It is too much to hope, I suppose, that FIFA’s present difficulties will put an end once and for all to the horrible four-yearly fortnight of football to the exclusion of everything else. What I particularly dislike about it is to see those silly little English flags flying from cars as they drive past. Luckily, the patriotic phase of the World Cup finals seldom lasts long, thanks to the entirely predictable incompetence and lack of ability of the English team.
So horrible is English football ‘culture,’ as an anthropologist might call it, that I feel it my patriotic duty to cheer for the other side whichever it might be: but my support is seldom necessary, the other side can usually be counted on to win even without my encouragement.
I do not follow the affairs of FIFA very closely, but I seem vaguely to recall that this is not the first time it has been suspected of corruption, and I rather doubt, if it survives in its present form, that it will be the last such time. Of Mr Blatter I know nothing, but I warm to a man who in these circumstances can say ‘I am not perfect, but nobody is perfect.’
Why anyone aged 79, though, still wants to be the head of an organisation is beyond my comprehension. But then I never wanted to be the head of anything at any age. Mr Blatter says that the accusations, coming as they did just before his re-election, were an Anglo-Saxon plot to avenge the choice of venues for the next World Cups over which he presided: and I rather suspect that he might be right. He certainly deserves well of this country – an honorary knighthood, for example – for having passed over England’s candidature to host one of those cups.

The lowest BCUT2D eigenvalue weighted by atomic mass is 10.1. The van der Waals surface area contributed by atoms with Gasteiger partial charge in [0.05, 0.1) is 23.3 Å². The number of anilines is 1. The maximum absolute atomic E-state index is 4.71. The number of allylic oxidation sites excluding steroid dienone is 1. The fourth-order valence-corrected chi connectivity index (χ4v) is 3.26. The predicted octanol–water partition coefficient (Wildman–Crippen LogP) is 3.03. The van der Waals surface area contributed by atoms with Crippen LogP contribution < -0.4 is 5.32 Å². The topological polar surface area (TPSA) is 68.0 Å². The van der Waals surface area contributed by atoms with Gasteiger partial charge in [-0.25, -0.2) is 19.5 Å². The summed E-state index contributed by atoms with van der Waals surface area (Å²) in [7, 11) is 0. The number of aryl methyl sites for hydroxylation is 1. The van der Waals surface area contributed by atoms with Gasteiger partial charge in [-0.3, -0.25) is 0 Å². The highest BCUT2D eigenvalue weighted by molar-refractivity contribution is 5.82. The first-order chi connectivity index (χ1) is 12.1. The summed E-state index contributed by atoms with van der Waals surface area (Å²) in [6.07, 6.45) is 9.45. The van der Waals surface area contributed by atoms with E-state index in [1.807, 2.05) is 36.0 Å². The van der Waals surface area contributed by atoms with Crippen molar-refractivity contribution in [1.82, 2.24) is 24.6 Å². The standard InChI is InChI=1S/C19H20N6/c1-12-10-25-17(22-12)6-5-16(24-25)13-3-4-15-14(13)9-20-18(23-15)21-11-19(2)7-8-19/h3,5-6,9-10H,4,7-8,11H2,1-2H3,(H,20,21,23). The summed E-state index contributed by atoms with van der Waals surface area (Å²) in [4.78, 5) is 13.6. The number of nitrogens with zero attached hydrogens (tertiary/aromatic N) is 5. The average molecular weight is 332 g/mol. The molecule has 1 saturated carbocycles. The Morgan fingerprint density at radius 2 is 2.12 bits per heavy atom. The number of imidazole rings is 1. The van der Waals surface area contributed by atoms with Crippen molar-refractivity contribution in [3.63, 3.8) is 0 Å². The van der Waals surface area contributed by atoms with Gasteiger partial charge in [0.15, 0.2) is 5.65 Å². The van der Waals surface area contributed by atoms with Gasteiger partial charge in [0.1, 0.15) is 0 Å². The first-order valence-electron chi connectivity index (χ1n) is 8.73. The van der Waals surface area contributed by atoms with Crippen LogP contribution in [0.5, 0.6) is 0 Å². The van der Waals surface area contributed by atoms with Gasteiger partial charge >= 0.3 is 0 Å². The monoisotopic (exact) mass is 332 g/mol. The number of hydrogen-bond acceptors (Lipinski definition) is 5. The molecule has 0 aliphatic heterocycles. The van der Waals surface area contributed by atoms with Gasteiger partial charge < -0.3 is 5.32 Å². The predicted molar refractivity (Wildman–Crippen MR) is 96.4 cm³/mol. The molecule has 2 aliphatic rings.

It’s bad enough when they take place abroad; think of the national humiliation if matches had to be held in Stoke or Middlesbrough, so that foreigners would be able, indeed forced, to see what England is really like.
One of the FIFA bigwigs accused of corruption is a Brazilian called José Hawilla, a journalist turned sportswear and sporting TV magnate. Apparently he has sung like a canary and promised to pay a fine of $151 million in return for not going to prison. I am not sure I altogether approve of this way of conducting and concluding criminal investigations. It smacks… well, of corruption, actually.